Prelims level : Science & Technology- Medicine and Pharmaceutical Mains level : Issues relating to development and management of Social Sector or Services relating to Health, Education, Human Resources
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  •  Litchi is being most commonly blamed for the Acute Encephalitis Syndrome (AES) outbreak in Bihar.
  •  Research paper By Jacob states:
  • Its main finding was that this fruit contains a toxin called Methylene cyclo propyl glycine (MCPG).
  • But the authors never blamed litchi for AES.
  • The causal Factor is Malnutrition and not Litchi.
  • The luscious fruit is only a triggering factor for malnourished children as the toxin MCPG can lead to hypoglycaemia (fall in sugar levels).
  • So, if a healthy child eats litchi, s/he will not suffer from AES.

How Malnutrition Cause Hypoglycaemia?

  •  Malnourished children have depleted glycogen store in the liver.
  •  So if there is no glycogen reserve, the glycogen breaks into glucose.
  • When the shortage further increases, even fats start burning. This process produces by products like ketones and amino acids which are neurotoxic.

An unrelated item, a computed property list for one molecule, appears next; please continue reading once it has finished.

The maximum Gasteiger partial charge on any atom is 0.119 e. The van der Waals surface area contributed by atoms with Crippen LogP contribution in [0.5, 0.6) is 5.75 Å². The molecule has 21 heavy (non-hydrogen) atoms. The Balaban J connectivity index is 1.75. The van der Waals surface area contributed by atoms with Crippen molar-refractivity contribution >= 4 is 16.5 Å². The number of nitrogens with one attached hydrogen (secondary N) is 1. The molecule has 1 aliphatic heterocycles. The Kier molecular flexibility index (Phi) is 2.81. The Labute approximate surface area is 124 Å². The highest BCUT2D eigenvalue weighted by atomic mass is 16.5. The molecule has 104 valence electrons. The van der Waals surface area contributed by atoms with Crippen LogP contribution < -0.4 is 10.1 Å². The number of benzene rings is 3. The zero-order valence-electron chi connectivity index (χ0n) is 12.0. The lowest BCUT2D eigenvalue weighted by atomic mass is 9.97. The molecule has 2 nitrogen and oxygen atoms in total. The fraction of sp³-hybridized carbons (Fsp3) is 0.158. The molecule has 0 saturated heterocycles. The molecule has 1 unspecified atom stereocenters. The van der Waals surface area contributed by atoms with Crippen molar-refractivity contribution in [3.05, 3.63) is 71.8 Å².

•  So, if a child sleeps without food, this whole physiological process gets completed by wee hours of the day and then the kid gets fever with convulsions and at times s/he loses consciousness.

How does MCPG Interplays with Malnourishment:

  •       When malnourished kids are exposed to toxins like MCPG present in litchi, which is grown in these months, the chemical triggers hypoglycaemia.
  • It’s so much that sugar levels fall up to 30 milligrams per deciliter and sometimes even nil. This leads to complications. The fact that only malnourished children are at risk is also proven by the reasoning that all the vulnerable children belong to the poorest of poor class.
  •  No child eating litchi, who belongs to a well-to-do family and gets adequate food, suffers from AES.

Why is AES Caused due to Hypoglycaemia so Fatal?

  • Most of these deaths are preventable.
  • Within four hours of onset of symptoms like convulsions, high fever if a child is administered dextrose (glucose), s/he can be saved.
  • Only glucose administration is required. However, most of the patients come from far off villages where the peripheral medical facilities, much against the government’s claims, don’t even have facilities to administer it intravenously.
  • They take a lot of time to arrange for conveyance and so the golden time is lost. Only last week, Hospitals saved a child whose glucose level was nil when he was brought to Hospital.
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